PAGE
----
Study finds tenuous link between gender and self esteem

July 21, 1999

MADISON - Popular assumptions about a cavernous self-esteem gender gap may be greatly exaggerated, according to a new analysis of nearly 150,000 respondents by University of Wisconsin-Madison psychologists.

The UW-Madison study, led by professor Janet Shibley Hyde and researcher Kristen Kling, consisted of an analysis of hundreds of self-esteem studies done since 1987. The conclusion: Males have only slightly higher levels of self-esteem than females across most ages.

Hyde says the results certainly took the group by surprise. The popular media is teeming with best-selling books and articles about "girls' self-esteem robbery" and "the self-esteem confidence gap." Hyde says the prevailing view in psychology has been that girls are having their self-esteem systematically destroyed by sexism, harassment and stifling stereotypes.

The study, published in the current issue of the journal Psychological Bulletin, did find that males scored higher on standard measures of self-esteem than females, but the difference was small. The largest gender difference occurred in late adolescence, or high school age, but Hyde says it was not large enough to suggest that self-esteem problems are rooted in gender.

"I think a lot of very well-intentioned people believe that girls have serious self-esteem problems, particularly in adolescence," Hyde says. "But we may create a self-fulfilling prophecy for girls by telling them they'll have low self esteem."

Self-esteem has been a hot research topic in psychology circles. It is most commonly measured through a standardized test called the Rosenberg Self-Esteem Scale, which gauges responses to statements such as "on the whole, I am satisfied with myself" or "I feel I am a person of worth on an equal plane with others."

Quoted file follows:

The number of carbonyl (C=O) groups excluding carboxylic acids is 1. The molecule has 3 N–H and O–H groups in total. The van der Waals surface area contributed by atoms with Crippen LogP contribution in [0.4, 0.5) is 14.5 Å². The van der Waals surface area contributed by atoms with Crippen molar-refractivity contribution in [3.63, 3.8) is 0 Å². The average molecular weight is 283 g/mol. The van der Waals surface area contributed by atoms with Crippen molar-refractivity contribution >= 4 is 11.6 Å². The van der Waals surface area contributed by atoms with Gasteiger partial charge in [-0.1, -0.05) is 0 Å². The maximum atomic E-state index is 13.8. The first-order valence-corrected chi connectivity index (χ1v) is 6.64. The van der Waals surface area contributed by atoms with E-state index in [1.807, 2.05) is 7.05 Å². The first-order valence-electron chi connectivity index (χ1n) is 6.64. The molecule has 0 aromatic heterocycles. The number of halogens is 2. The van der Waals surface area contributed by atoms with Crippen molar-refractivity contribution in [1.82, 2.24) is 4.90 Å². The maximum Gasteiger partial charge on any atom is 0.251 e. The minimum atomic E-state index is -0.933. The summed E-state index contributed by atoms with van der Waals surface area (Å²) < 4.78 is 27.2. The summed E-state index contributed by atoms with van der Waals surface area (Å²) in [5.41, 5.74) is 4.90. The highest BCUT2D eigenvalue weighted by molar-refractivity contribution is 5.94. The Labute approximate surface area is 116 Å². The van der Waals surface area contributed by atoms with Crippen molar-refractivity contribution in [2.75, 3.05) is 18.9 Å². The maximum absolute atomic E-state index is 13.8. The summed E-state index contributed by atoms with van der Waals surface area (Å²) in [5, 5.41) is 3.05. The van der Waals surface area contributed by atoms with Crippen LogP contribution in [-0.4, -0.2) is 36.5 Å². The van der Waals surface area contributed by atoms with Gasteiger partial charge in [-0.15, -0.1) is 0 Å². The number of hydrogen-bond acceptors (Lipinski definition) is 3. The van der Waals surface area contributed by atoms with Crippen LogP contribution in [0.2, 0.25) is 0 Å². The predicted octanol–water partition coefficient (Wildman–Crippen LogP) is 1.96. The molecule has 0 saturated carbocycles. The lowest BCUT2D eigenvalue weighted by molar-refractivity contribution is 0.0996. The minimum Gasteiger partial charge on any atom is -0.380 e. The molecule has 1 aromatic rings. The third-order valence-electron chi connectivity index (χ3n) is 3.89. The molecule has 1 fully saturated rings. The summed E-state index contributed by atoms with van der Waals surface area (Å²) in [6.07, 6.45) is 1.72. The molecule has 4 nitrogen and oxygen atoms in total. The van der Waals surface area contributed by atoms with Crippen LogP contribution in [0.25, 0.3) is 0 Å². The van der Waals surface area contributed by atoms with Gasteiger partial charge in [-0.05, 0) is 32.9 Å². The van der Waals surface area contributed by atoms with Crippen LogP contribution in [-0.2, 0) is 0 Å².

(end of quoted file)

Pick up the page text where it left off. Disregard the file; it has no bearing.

It is considered to be an essential ingredient in mental health, and low self-esteem has strong correlations with depression, low achievement and poor social adjustment, Hyde says. However, the issue raises a "chicken and egg" question about whether the low self-esteem causes or is a symptom of these other problems.

Researchers used two different strategies to examine self-esteem differences. The first was a computerized literature search of studies based on esteem, and the second focused on large, nationwide samples gathered by the National Center for Education Statistics.

Using a numerical scale, the researchers plotted gender differences in self- esteem among different age groups. (For example, a score of 0.80 would show boys scored much higher than girls, 0.50 would be moderately higher, and 0.20 would be slightly higher. Zero would be no difference.) In ages 7-10, the difference was 0.16; ages 11-14 scored 0.23; ages 15-18 scored 0.33; ages 19-22 scored 0.18; and ages 23-59 scored 0.10.

The overall difference in the first analysis was 0.21, a small difference favoring males.

"The small size of the gender difference suggests that males and females are more similar than they are different when it comes to measures of self-esteem," says Kling, now a researcher at the University of Minnesota-Twin Cities.

Given the implication that boys do not have self-esteem problems, the subject may receive less attention than it deserves for males, Kling says.

Why is society assuming the worst about self-esteem and girls? Hyde suggests that popular books such as psychologist Mary Pipher's "Reviving Ophelia" are filled with horror stories about eroded self-esteem in girls, but are drawn mostly from a psychotherapy setting and may not provide an accurate snapshot of the total population.

Another study in the early 1990s by the American Association of University Women suggested that girls' self-esteem plummets at adolescence and never recovers. This analysis challenges that finding, and even suggests that self-esteem for both males and females gradually improves with age.

There may be more inherent dangers in claiming that gender and self-esteem are connected. "If parents believe that their daughters have lower self-esteem than their sons, they may behave in ways that telegraph this message to their children," according to the study.
Brian Mattmiller, 608-262-9772 CONTACT:
Janet Shibley Hyde, 608-262-9522,
Kristen Kling, 612-626-9134,

University of Wisconsin-Madison

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